Harris Glen – a high bluff with scudding gray clouds, gloomy but for the occasional stabs of pure lightning. Circling vultures. Ominous.
A grim place in any occasion, but especially for this railroad. Either ascent is steep, and the Glen’s only got a short passing siding. It’s the bottleneck, no question. In every session, that’s where the railroad balls up at.
This time we had two sections of varnish east, two expresses, the coal train, two freights, and a trailer train that popped out of a spur, all demanding rights. Worse, I’d been latching warrants, meaning I’d clear one guy across, then write anther warrant clearing an opposing train after the first went by, and then a third, and so on. It was the most logical way to do it. But the express I was hinging it all on ran late and was underpowered, struggling up the grade. More trains pushed into the mix. Every siding was filled.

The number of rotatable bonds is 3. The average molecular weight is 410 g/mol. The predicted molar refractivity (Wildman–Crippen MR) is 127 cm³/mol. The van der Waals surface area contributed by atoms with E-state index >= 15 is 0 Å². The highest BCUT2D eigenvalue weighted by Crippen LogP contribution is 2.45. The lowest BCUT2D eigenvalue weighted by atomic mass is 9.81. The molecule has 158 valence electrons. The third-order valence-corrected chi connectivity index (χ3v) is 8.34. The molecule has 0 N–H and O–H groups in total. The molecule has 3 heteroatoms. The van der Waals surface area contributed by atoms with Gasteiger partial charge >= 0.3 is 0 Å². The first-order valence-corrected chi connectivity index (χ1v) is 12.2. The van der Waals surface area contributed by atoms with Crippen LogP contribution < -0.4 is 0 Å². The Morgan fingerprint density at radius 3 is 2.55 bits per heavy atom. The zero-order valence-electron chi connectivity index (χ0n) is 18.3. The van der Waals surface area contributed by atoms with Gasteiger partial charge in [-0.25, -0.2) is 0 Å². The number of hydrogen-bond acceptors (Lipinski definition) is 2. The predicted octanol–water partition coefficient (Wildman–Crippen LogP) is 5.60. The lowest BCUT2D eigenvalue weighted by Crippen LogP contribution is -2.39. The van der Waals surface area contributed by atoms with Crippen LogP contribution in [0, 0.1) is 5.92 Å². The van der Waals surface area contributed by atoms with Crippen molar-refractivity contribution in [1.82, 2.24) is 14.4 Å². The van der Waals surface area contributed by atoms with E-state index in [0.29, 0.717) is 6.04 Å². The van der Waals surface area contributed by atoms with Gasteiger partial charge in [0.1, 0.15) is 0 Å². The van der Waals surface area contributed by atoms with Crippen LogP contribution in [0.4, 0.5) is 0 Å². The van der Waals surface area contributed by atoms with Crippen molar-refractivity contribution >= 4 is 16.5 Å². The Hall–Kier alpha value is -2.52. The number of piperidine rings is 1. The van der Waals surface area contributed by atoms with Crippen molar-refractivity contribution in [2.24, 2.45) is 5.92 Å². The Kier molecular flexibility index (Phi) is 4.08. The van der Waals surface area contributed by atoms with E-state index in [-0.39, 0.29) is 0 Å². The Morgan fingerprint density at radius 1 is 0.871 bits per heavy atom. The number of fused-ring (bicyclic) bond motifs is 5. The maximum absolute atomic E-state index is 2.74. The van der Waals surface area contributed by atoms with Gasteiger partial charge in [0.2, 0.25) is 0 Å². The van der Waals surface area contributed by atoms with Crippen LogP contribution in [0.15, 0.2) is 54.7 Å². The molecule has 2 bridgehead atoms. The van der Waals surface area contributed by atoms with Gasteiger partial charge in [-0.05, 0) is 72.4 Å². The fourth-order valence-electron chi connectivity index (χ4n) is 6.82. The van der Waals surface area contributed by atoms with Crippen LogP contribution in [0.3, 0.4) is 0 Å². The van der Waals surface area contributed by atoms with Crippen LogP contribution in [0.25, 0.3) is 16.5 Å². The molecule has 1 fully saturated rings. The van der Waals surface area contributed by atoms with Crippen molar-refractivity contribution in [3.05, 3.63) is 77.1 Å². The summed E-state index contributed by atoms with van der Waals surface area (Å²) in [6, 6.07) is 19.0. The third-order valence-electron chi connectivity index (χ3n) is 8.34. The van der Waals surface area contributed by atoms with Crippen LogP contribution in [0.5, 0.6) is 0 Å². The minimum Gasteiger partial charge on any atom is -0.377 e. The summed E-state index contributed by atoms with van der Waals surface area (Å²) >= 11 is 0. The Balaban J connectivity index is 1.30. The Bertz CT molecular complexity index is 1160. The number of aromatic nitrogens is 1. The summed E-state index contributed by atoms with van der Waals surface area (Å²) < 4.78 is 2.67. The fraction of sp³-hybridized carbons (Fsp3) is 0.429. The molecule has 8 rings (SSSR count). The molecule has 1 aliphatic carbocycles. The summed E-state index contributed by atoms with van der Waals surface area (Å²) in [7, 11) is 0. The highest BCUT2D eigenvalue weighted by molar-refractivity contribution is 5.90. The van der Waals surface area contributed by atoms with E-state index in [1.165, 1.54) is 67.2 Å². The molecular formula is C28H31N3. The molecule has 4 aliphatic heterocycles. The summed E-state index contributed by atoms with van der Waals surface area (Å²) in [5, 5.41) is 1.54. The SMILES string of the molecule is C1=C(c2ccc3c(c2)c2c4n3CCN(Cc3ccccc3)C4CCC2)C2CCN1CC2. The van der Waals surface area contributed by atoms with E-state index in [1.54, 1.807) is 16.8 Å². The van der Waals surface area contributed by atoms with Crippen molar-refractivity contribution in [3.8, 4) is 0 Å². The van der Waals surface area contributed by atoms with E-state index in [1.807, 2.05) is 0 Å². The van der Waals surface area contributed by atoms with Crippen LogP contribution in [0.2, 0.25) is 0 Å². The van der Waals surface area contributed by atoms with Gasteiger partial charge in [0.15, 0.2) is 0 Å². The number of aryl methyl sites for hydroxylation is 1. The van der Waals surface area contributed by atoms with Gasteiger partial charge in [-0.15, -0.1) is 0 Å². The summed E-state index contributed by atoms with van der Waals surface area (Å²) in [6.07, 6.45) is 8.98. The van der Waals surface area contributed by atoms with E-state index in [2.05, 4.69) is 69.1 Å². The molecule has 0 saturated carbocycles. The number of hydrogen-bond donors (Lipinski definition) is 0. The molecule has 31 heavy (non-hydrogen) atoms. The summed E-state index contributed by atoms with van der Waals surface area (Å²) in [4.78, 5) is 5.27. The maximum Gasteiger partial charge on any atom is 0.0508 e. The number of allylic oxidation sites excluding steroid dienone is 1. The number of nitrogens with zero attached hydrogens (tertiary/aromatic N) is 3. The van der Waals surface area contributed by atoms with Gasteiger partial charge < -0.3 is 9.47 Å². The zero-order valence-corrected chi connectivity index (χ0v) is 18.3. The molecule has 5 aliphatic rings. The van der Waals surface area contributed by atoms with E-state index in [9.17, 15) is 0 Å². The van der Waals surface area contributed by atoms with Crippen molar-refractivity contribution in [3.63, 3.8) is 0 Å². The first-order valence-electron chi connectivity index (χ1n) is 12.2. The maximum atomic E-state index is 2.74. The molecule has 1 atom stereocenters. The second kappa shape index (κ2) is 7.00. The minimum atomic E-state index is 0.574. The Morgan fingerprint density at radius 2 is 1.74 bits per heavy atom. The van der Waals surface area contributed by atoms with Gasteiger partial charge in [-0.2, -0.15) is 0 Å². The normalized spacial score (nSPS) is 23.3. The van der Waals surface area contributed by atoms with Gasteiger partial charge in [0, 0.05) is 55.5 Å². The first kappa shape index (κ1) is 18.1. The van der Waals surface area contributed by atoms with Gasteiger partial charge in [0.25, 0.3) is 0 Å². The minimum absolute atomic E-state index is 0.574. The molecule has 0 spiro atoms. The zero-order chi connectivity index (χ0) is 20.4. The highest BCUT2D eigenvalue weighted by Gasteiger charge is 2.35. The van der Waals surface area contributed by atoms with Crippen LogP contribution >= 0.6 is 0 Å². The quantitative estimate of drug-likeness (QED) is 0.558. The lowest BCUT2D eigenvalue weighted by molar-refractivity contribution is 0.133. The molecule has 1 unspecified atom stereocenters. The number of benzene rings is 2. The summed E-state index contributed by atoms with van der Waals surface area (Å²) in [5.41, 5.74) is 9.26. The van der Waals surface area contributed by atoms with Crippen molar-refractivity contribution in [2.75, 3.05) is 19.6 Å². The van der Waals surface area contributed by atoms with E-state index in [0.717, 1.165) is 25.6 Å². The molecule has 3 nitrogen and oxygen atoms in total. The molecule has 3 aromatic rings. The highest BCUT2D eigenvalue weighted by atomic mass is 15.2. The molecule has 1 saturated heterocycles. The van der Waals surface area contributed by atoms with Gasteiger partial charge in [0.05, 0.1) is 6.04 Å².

So I got reckless. Cleared 202 east just to pry him out, and then cleared opposing 247 to dive clear at Calypso. But of course, 202 came steamrolling down the length of the Calypso platform and there on the main was half of 247, inchworming into the siding, not clear. Luckily he could stop in time, but a black eye for me.
One train across, then another, but then that trailer train stalled on the hill and the closest thing was the coal train (the usual helpers were in the shop). So everyone had to wait while the front units ran across the summit, down to the dead trailers, to pull them over. More waiting.
I finally cleared them out but I felt like I was shoveling wet concrete.
I suppose it was due to work. A lot of stress there, a lot of emotional weight. Tonight I simply couldn’t get it to click and I was overwriting my warrants, taking chances. Stupid.
Even as I cleaned up Harris, way to the west, I dumped four trains into Mingo where maybe three would fit. God must have decided I suffered enough – the two sections of passengers were short enough to let their freights go by. Otherwise, we’d have had to cut the trains apart with a blowtorch.
On the good side, the new phone system worked wonderfully. I could hear the screams of doomed engineers like they were right in the room with me.